Rhyth'mi-cal, J rhythm.

Rib, n. One of the long, curved, parallel
bones of the chest : — any thing like a rib,
as in a ship : — raised line, or ridge, as in
cloth. — 2, V. a. To furnish or enclose with

Rib'ald, a. Base; vile ; obscene.

RIb'ald-ry, n. Vile or scurrilous language.

Rib'bon, n. Narrow strip, especially of
woven silk : — badge of an order.

Rice, n. Cereal plant, and its grain, much
used for food.

Rice'-bi'rd, n. Bird hunted as game.

Rich, a. Wealthy : — copious ; abounding :
— fertile :^sumptuous : — luscious : — vivid.

Rich'e§, n. pi. Wealth ; affluence.

Rick, H. Pile of hay or grain.

Rick'ets, n. pi. Disease caused by weakness
of the bony structure.

'^.ick'et-v, a. Diseased with rickets : — shaky;

Rid, V. a. To set free from ; to clear.

Rid' dance, n. Deliverance ; disencum-

Rid'den (rid'du), p. from ride.

Rid' die (rld'dl), n. Enigma; puzzle: —
coarse sieve. — 2, v. a. To solve : — to clear
by a sieve : — to fill with small holes. — 3,
V. n. To make riddles: — to speak obscurely.

Ride, V. n. [l. rode ; p. ridden.] To be
carried on horseback or in a carriage : — to
float, as a ship : — to practise riding on
horseback. — 2, v. a. To sit upon and con-
trol, as a horse : — to manage at will. — 3,
n. Act of riding ; place for riding ; riding

Bid'er, n. One that rides : — leaf inserted in
a rnauuscript : — clause added to a bill.

Ridfe, 77. Top of a row or range ; crest, as
of hills, or of a roof: — raised line;
wrinkle. — 2, v. a. To form into ridges ; to

Rid'i-cule, n. Derisive wit ; mockery : —
laughing-stock. — 2, v. a. To laugh at ;
to mock ; to deride.

Ri-dic'6-lous, a. Worthy of ridicule ; ab-
surd ; ludicrous.

Rife, a. Prevalent ; abounding.

Riffraff, n. Refuse ; sweepings : — rabble.

Ri'fle (ri'fl), v. a. To rob ; to plunder: —
to groove, as a rifle : — to whet with a rifle.
— 2, n. Fire-arm with a barrel grooved
spirally inside, increasing accuracy of
aim : — whetstone.

Rift, M. Cleft ; breach ; opening : — shallow,
rapid current in a river. — 2, v. To split ;
to open.

Rig-, n. Costume : — kind or manner of rig-
ging : — frolic. — 2, v. a. To dress : — to fit
with rigging.

Rig'^ing', w. Sails or tackling of a ship.

Right (rit), a. Straight; direct: — upright:
— containing 90 degrees, applied to an
angle: — correct ; just : — proper ; suitable :
— at or toward the right-hand side ; not
left : — outer. — 2, ad. In a straight line :
— immediately : — correctly ; righteously :
— extremely. — 3, n. That which is right ;
justice ; equity : — just claim ; authority ;
privilege : — right side or direction. — 4, v.
To correct ; to vindicate : — to make or
become erect, as a ship.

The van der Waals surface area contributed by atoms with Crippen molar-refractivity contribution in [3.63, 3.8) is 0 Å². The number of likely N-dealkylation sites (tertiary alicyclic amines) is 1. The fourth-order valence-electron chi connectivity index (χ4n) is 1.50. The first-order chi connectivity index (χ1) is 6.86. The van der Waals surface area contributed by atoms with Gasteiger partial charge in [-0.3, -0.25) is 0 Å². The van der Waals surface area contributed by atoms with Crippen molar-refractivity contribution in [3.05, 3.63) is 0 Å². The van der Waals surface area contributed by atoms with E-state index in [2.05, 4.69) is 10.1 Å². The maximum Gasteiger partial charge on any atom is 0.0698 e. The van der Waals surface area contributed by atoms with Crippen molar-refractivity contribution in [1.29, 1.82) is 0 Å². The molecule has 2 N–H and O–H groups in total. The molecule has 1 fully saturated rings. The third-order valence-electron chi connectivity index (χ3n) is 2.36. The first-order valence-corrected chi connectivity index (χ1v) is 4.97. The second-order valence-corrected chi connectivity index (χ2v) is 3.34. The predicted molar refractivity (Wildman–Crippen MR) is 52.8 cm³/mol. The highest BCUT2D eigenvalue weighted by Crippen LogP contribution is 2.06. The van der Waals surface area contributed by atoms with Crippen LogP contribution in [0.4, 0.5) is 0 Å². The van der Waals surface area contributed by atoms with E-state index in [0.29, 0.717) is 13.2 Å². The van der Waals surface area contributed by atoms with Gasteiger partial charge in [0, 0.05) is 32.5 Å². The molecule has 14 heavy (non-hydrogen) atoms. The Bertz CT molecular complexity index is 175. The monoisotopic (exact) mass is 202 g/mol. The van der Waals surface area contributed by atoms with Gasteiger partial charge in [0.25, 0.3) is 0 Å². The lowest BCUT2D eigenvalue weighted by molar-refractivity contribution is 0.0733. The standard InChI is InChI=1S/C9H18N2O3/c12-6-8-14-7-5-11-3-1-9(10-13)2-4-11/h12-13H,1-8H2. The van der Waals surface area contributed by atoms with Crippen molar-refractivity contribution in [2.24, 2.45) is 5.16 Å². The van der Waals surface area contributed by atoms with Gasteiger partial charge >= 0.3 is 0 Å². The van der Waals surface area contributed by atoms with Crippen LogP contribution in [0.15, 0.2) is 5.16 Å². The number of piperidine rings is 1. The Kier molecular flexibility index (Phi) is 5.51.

Right' -an-gled (rit'-), a. Having right

Right'eous (ri'chus), a. Just; virtuous;

RTght'ful (rIt'-), a. Just; lawful.

Right' -hand, a. Situated on the right side.

Right' -hand-ed, a. Using the right hand :
— moving like the hands of a clock.

Right'ly, ad. Properly : — uprightly.

Rifid, a. Stiff"; not flexible: — severe;
strict. — Ri-fid'i-ty, w.

Rig' or, n. Stiffness; rigidity: — severity;
harshness; austerity : — inclemency.

Rig'or-oiis, a. Harsh; severe: — scrupu-
lously exact: — inclement.

Rile, v. a. Same as roil.

Rill, 11. Small brook ; streamlet.

Rim, 71. Border ; margin ; edge.

Rime, w. Hoarfrost : — hole ; chink : —
rhyme. [skin.

Rind, n. Outside coating; bark; peel;

Rin'der-pest, n. Plague attacking cattle.

Ring, n. Circle :— -circlet worn on the finger :
— circular course or space : — sound as of
bells; chime: — clique, as in politics. — 2,
V. a. To encircle.— 3, '«. a. & v. n. [i. rung
or rang ; p. rung.] To sound as a bell ;
to cause to ring.

Ring'-dove (riug'dtiv), n. Kind of pigeon
with a ring of white about its neck.

Ring'let, n. Small ring : — curl of hair.

Ring'worm (-wiirm), w. Circular eruption
on the skin.

Rink, n. Place for skating.

Rinse, v. a. To cleanse by washing ; to dip
in clean water.

Ri'ot, n. Noisy tumult ; disturbance of the
peace by a mob : — sedition. — 2, v. n. T©
revel : — to make a riot.




Ei'ot-ous, a. Wanton ; unrestrained : —

Rip, V. a. To tear or pull apart. — 2, «.
Rent ; giving way of a seam.

Ripe, a. Mature ; perfected : — prepared : —

Ri'pen (rl'pn), v. To grow, or cause to
grow, ripe.

Rip'ple, V. To move, or cause to move, in
small waves ; to ruffle. — 2, n. Small
wave : — sound made by small waves of

Ri§e (riz), V. n. [i. rose ; p. risen.] To get
up ; to arise : — to ascend : — to increase : —
to originate ; to be produced : — to expand

Online LibraryJoseph E. (Joseph Emerson) WorcesterA new primary dictionary of the English language ... → online text (page 50 of 67)